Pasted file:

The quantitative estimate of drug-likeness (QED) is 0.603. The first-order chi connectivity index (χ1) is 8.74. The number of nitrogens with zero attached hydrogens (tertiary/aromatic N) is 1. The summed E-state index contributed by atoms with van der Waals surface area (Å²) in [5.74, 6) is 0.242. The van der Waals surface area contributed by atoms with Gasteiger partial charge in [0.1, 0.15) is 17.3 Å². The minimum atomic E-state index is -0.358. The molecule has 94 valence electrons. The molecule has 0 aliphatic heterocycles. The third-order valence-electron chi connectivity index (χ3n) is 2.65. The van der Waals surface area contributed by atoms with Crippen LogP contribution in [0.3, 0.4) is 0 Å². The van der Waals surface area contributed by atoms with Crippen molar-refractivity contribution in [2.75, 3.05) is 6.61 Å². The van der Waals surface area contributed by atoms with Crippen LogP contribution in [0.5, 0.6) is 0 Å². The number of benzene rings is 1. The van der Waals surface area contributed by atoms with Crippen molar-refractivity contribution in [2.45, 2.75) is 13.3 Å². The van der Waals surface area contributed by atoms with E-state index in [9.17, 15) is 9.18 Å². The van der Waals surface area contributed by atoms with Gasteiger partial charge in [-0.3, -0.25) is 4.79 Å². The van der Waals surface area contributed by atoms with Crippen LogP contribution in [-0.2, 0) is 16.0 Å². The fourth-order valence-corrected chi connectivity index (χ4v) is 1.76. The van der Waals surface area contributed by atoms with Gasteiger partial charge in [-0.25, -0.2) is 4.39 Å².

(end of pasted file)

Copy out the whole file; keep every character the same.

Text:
The quantitative estimate of drug-likeness (QED) is 0.603. The first-order chi connectivity index (χ1) is 8.74. The number of nitrogens with zero attached hydrogens (tertiary/aromatic N) is 1. The summed E-state index contributed by atoms with van der Waals surface area (Å²) in [5.74, 6) is 0.242. The van der Waals surface area contributed by atoms with Gasteiger partial charge in [0.1, 0.15) is 17.3 Å². The minimum atomic E-state index is -0.358. The molecule has 94 valence electrons. The molecule has 0 aliphatic heterocycles. The third-order valence-electron chi connectivity index (χ3n) is 2.65. The van der Waals surface area contributed by atoms with Crippen LogP contribution in [0.3, 0.4) is 0 Å². The van der Waals surface area contributed by atoms with Crippen molar-refractivity contribution in [2.75, 3.05) is 6.61 Å². The van der Waals surface area contributed by atoms with Crippen LogP contribution in [0.5, 0.6) is 0 Å². The number of benzene rings is 1. The van der Waals surface area contributed by atoms with Crippen molar-refractivity contribution in [2.45, 2.75) is 13.3 Å². The van der Waals surface area contributed by atoms with E-state index in [9.17, 15) is 9.18 Å². The van der Waals surface area contributed by atoms with Gasteiger partial charge in [-0.3, -0.25) is 4.79 Å². The van der Waals surface area contributed by atoms with Crippen LogP contribution in [-0.2, 0) is 16.0 Å². The fourth-order valence-corrected chi connectivity index (χ4v) is 1.76. The van der Waals surface area contributed by atoms with Gasteiger partial charge in [-0.25, -0.2) is 4.39 Å².